Inside, teetering piles of books on their sides, rows deep in places, mostly facing inwards rendering the titles invisible. These effectively hid almost all of the actual book-shelves behind them. In the middle there was an ocean of old maps and prints, housed in folders made of old Admiralty charts. After chatting to these two affable but slightly cagey old gents for a while, I found myself saying, “Let me get this straight. You are only open five days a week, Monday to Friday — and your opening hours are just from twelve o’clock until two o’clock — two hours a day?” — “Yes, yes”, they replied, “There’s only a lunch-time trade around here and we need to leave at two to catch the train”.
Pressed further, they confirmed that they had both been making a decent living out of the business since 1946 — and they were able to pay Alice (who guarded the till) something as well. They dealt mainly in second-hand books, but had some rare books too. One of them plucked a pinkish book from the nearest pile, blew some dust off it, and said, “Here’s an Oscar Wilde first edition”. It was still priced in shillings. I was utterly enchanted.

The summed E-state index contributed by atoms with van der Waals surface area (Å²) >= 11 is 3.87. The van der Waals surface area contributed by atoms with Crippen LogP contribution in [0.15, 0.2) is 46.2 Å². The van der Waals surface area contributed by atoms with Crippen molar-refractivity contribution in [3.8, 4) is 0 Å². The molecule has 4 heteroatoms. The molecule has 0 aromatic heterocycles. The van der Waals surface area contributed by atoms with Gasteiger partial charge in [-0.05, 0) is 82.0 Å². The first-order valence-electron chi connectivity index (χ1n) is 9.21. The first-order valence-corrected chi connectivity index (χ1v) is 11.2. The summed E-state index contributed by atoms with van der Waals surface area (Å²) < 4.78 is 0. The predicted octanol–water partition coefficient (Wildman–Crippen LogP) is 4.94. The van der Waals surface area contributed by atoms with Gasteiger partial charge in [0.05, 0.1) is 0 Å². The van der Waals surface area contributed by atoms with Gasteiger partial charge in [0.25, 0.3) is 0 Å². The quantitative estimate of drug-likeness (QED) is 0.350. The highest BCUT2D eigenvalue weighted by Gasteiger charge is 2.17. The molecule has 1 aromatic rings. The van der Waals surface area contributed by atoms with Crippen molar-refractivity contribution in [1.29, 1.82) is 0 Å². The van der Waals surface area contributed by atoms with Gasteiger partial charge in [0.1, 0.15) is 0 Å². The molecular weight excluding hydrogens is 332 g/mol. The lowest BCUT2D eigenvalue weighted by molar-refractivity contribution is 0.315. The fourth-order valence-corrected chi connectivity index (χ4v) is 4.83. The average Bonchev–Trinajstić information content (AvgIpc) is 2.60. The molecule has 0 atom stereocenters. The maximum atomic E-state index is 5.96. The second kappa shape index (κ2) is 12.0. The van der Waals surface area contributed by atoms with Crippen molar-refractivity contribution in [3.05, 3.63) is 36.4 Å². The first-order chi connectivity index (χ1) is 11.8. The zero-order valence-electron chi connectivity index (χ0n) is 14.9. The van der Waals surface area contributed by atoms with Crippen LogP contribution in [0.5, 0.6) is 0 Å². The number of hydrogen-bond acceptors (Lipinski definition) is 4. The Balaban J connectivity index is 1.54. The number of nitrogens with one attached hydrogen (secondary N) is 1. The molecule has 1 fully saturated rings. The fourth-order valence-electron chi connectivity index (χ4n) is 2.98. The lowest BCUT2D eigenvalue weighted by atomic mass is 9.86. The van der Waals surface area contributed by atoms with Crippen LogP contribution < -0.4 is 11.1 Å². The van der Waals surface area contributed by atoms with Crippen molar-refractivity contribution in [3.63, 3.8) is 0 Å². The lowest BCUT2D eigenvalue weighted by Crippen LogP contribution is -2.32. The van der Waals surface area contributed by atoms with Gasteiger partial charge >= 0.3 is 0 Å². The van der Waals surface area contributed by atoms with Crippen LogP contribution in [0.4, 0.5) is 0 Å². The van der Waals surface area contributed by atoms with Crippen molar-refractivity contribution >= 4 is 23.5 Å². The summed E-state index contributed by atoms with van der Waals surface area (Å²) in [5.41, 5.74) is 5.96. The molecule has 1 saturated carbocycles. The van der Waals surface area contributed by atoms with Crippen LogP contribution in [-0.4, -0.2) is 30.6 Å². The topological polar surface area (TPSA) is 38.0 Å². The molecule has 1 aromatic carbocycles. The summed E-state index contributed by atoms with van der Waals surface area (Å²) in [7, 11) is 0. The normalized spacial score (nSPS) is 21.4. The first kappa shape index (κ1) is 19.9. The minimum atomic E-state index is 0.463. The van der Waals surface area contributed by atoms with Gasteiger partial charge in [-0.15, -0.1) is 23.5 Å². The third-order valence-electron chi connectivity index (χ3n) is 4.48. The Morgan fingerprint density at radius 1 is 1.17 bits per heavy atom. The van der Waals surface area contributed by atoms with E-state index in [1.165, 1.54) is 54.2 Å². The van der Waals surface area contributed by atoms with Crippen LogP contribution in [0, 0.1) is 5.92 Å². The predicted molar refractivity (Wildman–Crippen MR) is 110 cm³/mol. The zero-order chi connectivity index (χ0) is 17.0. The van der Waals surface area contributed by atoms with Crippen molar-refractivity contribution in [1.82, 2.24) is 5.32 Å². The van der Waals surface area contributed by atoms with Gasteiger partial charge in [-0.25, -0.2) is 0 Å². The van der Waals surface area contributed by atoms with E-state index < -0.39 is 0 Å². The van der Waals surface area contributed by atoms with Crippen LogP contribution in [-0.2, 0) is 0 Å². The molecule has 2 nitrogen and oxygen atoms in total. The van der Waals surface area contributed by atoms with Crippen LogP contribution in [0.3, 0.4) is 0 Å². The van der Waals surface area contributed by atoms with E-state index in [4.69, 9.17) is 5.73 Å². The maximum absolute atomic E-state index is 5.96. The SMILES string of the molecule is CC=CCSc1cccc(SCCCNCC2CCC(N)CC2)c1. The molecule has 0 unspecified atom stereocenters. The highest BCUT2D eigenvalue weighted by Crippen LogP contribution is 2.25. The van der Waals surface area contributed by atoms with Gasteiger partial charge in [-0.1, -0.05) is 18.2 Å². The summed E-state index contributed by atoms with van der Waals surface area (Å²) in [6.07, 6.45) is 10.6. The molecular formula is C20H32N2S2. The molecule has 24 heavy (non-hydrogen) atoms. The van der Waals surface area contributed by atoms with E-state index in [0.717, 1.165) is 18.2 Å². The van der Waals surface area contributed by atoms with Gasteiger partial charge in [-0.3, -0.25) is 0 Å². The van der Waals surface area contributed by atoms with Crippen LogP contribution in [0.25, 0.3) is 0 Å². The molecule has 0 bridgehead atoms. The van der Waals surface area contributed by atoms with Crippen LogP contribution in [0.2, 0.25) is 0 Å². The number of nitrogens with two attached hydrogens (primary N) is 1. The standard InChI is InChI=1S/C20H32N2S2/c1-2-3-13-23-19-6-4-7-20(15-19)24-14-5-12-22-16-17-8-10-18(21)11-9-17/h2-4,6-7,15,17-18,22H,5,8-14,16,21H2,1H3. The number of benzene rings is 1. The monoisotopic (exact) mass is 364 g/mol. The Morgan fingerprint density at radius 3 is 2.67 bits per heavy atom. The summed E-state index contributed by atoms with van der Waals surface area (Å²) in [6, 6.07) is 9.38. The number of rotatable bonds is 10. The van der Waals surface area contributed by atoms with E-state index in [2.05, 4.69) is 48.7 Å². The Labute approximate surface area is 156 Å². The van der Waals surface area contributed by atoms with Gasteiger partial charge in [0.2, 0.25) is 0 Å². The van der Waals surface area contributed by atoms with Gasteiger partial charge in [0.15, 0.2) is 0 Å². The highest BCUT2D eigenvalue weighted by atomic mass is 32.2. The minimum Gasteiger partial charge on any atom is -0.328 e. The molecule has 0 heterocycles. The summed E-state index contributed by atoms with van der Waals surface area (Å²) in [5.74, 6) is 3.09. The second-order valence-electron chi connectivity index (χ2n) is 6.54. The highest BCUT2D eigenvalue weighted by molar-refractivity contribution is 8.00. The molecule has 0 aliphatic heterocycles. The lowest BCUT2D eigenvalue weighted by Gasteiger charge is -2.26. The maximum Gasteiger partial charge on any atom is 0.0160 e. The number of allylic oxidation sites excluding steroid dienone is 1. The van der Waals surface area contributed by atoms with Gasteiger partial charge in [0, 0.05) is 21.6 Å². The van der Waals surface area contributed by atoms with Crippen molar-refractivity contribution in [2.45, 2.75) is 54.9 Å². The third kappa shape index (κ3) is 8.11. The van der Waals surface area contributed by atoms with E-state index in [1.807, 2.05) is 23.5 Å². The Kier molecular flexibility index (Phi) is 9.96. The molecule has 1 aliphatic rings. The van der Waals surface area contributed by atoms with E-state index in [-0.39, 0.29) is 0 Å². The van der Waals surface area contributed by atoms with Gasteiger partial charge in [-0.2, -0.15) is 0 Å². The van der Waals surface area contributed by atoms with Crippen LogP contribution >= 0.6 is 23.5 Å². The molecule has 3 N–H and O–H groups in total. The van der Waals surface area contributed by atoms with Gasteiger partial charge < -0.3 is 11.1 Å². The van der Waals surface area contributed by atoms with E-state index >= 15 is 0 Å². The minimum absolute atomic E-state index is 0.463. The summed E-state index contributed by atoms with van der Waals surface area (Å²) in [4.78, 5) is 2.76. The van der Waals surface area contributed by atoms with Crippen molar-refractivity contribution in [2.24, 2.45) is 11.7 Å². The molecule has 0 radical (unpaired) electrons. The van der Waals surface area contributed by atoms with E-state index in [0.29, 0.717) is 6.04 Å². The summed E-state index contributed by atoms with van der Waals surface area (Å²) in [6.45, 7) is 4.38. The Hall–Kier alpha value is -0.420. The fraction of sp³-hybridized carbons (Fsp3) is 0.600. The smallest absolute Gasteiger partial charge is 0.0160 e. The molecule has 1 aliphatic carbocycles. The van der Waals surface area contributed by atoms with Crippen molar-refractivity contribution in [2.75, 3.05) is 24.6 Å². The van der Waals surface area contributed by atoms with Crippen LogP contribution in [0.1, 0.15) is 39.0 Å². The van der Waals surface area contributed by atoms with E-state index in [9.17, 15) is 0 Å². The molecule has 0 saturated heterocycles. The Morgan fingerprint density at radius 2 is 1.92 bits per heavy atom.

I had spent hours in the second-hand bookshops of Oxford looking for student texts, but of the world of rare books I knew nothing at all. Nothing whatsoever. But this is what I was born to do. The books were already priced (albeit still in shillings and pence), and at least I could extend the opening hours — eleven until three sounded reasonable — tidy the place up, set the books straight, and get busy with hoover, duster and Windolene. Two days later, I went back to Cullum Street and made an offer: their asking price could presumably be negotiated down quite considerably — but I would meet it in full and without quibble. Although only on the basis of paying part of it now (funded by my father, nominally in the form of a loan), and the rest over the next five years. The partners conferred. A couple of other people had been interested, but after a year of trying to sell up, this was the first firm offer they had received. My luck was in. We shook hands — I had become a bookseller, and Hugh and Cyril my mentors.
To be continued …